Diversity Matters: What’s Crucial Now

Posted by JOACHIM HAUPT
Why diversity matters in companies

Everything is not all right. That’s what the worldwide protests against racially motivated abuse have made clear in the past weeks. And it also applies to the working world — abuse doesn’t begin when people start fighting. Subtle abuse is visible in the daily discrimination that many people experience, in spite of anti-discrimination laws and even though diversity management has long been on the social agenda.

Many companies have reacted to the protests against this inequality by taking a stand, disclosing their own efforts, and applauding improvements. Many have also been criticized for giving the impression that solidarity and diversity are just nice words for their public image but aren’t lived internally. One thing is clear: It’s not about what the PR department writes on social media, but what a company is doing concretely to work against structural discrimination.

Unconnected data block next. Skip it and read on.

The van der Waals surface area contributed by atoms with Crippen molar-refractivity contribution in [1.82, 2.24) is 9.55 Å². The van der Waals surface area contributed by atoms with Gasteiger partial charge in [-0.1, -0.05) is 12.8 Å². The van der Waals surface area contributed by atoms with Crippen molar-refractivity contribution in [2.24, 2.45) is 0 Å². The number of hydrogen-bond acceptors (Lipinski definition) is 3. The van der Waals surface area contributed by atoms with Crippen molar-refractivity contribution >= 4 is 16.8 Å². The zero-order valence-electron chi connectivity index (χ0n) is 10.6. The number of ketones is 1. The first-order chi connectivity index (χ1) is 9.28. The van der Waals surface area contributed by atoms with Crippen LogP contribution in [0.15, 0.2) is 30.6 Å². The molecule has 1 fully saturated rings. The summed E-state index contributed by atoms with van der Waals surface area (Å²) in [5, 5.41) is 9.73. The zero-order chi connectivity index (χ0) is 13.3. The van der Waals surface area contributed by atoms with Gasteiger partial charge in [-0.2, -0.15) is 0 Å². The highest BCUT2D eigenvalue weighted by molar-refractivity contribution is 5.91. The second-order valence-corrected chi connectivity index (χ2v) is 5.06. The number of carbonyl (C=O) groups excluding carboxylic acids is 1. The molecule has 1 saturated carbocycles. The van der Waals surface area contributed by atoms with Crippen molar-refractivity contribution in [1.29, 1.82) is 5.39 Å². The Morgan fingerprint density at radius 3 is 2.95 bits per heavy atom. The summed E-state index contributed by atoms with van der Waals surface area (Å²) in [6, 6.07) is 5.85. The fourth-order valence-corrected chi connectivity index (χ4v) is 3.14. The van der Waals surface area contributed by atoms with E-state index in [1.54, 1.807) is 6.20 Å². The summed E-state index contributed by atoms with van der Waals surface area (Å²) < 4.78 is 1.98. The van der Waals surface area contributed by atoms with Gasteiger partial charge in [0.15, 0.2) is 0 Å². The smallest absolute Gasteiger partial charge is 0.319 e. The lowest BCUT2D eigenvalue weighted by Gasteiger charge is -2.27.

Two central insights about diversity

One of Babbel’s core values is that diversity makes us stronger. Employees from more than 50 countries work to get people excited about learning languages and more sensitive to cultural diversity. But without a doubt, even a diverse company like Babbel must continually work on itself and question its own values and actions.

Promoting a company culture where diversity is lived naturally and discrimination has no place concerns us all — every single day. It’s a long-term task where well-intentioned but aimless activism isn't very helpful. Sustainable, structural changes require perseverance and a solid foundation.